A Chilliwack RCMP officer has been cleared of wrongdoing by the Independent Investigations Office (IIO) during an incident with an erratic, violent man after a minor traffic accident.
After a male driving a minivan collided with the back of a horse trailer on May 16, 2019, civilian witnesses and firefighters at the scene report behaviour that appeared to indicate intoxication, which culminated in the man tackling or falling on top of a female Mountie.
The RCMP officer hit her head on the ground, and the man continued to resist arrest as other officers arrived. He suffered scrapes on his face and cuts to his wrists. The IIO was called in, however, because he also suffered a brain bleed.
The IIO was notified of the incident because uncertainty if the brain injury was caused by the incident, which was determined to be more likely a result of a brain surgery he had a year prior when part of his frontal lobe was removed. He also had cocaine in his system and that day had changed dosages of his medications.
Witnesses reported the male, referred to in the IIO report as the affected person (AP), was bobbing his head around while driving. After gently colliding with the horse trailer, he was dry heaving, seemed agitated and then vomited.
Paremedics and firefighters first on the scene reported viewing the AP as an aggressive, intoxicated individual, and he got into the front seat of an ambulance.
When the female officer arrived, she attempted to have him face the ambulance and spread his legs. What exactly happened next is unclear as one witness reported the AP lifted the officer up and “slammed” her down on her back. Another said the AP crouched down and took her by the legs causing her to fall.
A third said that as the officer told the AP to “stop f—-ing resisting” he pushed her back and fell on top of her.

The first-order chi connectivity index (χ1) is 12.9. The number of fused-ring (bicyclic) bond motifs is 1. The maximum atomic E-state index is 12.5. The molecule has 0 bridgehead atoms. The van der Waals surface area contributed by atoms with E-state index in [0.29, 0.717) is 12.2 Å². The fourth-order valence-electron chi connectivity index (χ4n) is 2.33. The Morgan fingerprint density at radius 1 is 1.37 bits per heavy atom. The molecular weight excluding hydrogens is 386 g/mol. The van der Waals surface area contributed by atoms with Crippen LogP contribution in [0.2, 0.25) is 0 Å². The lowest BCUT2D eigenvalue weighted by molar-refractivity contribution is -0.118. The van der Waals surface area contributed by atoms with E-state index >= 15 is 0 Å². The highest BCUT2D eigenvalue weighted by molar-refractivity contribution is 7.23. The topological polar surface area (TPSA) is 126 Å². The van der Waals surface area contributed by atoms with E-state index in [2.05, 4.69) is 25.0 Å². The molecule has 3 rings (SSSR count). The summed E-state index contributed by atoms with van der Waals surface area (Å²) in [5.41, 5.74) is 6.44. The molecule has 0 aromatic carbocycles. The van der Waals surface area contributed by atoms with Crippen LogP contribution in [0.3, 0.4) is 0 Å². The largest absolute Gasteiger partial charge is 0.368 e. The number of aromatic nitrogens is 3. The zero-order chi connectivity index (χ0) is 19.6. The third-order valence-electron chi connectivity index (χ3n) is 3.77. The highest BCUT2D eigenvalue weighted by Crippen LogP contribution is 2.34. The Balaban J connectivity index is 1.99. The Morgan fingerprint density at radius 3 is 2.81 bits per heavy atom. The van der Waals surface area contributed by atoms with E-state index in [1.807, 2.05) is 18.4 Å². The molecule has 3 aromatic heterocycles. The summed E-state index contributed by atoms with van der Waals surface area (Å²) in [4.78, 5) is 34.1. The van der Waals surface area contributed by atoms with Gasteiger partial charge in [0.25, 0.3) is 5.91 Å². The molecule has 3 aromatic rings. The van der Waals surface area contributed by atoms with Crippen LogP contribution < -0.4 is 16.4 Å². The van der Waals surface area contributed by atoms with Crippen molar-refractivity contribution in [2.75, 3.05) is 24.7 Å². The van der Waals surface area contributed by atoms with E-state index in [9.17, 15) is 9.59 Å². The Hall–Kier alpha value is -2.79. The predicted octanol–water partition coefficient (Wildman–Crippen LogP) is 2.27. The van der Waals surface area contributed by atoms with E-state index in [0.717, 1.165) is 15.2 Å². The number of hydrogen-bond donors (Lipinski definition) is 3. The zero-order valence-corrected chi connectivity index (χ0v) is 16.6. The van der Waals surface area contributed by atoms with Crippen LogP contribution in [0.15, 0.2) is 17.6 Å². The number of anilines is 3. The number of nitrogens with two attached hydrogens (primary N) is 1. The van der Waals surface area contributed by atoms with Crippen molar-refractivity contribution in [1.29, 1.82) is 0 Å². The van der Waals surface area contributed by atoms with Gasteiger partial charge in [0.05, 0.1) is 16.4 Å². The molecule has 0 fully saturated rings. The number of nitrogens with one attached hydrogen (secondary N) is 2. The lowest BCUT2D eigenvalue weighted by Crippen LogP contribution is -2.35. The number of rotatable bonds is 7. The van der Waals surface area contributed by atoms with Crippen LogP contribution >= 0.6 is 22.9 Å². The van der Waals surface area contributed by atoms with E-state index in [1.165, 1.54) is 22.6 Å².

All witnesses agreed the officer got up quickly as paramedics and firefighters assisted her and restrained the AP.
His face appeared to be beat up from the gravel, and his wrists were cut and bleeding.
The IIO is called in for incidents such as this to determine if excessive force was used.
“[Civilian witness number four] stated that he saw no strikes or use of force other than the use of body weight by those struggling to hold AP down, and the application of handcuffs and webbing straps to secure him”, IIO chief civilian director Ronald MacDonald reported. “[Civilian witness number three] told investigators that she felt the attending officers were doing no more than trying to control AP, and saw no other use of force.”
A toxicology report indicated evidence of cocaine consumption. AP suffered from a history of neurological problems, and that day said he had “changed the dosage” of his prescription medications.
After reviewing all the evidence, Ronald MacDonald determined there was no evidence to provide grounds to consider charges against any officer present.
“Officer 1 had reason to believe she was dealing with an intoxicated driver who had just been involved in a traffic accident and who was being unco-operative and unruly, and she behaved appropriately for those circumstances.”